• A support system—a department or program head, or a principal who believes you should try something—is necessary to implement new ideas. “My former department head gave me the latitude to test my idea, and my current head supports the effort now,” asserts Horkan. “When I first wanted to try it, the former school principal also had the attitude of “Go ahead. If it works, great. If it doesn’t, try something else.” The IB program also supports encouraging more students who are not in advanced or honors programs to “stretch into IB courses,” notes David R. Roylance.
  • Encourage teachers who teach advanced courses to take professional development courses to increase their ability to teach students who are “middle of the road” students enrolled in advanced courses. David R. Roylance says “It’s not always easy for teachers who are used to teaching very high level students to try to raise less advanced students to the level required to succeed in advanced coursework. Bill Horkan’s gift is that he can work with students at all different levels and bring them all along successfully.”

Part of his students’ success arises from Horkan’s deep-seated belief that they can pass his course. “If someone doesn’t want to take my course, I’m not going to push them into it. Once they’re here, however, I’m going to do everything I can to make sure they pass the class.” And, once students enroll, Horkan does not recommend that anyone drop the class, nor will he sign the forms for them to do so. “If a student wants to get out, they can ask their parents to get them out, but very few of them do so. I feel that no matter how badly they’re doing, they’re better off in my class than not.”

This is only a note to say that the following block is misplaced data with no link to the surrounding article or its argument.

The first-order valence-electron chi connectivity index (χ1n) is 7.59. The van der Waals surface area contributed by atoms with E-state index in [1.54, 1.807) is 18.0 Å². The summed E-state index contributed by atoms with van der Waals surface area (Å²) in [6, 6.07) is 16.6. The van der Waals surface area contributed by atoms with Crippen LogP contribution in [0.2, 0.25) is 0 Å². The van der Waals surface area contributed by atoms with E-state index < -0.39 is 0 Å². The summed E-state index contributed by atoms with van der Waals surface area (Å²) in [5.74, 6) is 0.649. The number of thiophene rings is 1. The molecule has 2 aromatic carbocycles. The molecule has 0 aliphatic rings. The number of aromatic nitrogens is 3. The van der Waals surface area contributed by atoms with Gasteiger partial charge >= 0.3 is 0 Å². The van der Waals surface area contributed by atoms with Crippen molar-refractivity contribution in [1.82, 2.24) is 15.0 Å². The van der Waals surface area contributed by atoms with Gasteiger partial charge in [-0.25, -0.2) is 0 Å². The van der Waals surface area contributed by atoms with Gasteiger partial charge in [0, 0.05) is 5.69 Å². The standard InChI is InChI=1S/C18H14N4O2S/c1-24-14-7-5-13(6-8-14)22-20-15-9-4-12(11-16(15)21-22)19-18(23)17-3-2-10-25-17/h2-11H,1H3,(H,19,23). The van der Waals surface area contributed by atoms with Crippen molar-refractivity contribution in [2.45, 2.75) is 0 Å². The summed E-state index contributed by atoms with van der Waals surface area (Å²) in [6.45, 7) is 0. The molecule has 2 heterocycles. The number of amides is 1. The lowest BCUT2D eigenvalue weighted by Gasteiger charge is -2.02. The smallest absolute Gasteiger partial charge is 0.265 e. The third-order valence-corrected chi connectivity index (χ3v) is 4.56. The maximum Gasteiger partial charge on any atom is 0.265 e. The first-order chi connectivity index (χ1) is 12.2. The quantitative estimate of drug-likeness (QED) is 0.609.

What makes this math class different? “We focus on problem solving rather than on a lot of memorization that’s often required in other courses. Students need to know how to apply what they learn to new material to solve problems. The process of getting to a solution is as important as the answer. Critical and analytical thinking are emphasized,” notes Horkan. In addition, students must write a 2,000-word research paper that is math-based, an excellent project that combines math with English skills. Students can select any topic, such as the correlation between number of parents in the household and a student’s GPA, or the relationship between the number of hours a student studies for a test and his test grade.              

Students’ comments reflect how they feel the course enriches their learning experience. One student who enrolled directly from regular Algebra II, skipping precalculus, said: “I really like the class because….It focuses on real world problems, and I can see how math is useful every day…I also never knew how to study for a math test, and now I do.”  A student enrolled in the IB diploma program echoed her sentiments: “The course material and tests are cumulative so you’re always building on your knowledge base. Even if it’s math that you studied in another course, we review it and apply it here. It’s an integrated way to learn.” Another student adds: “I was scared of not being ready for college next year. I knew this course would help me get prepared for the first year of college math classes.”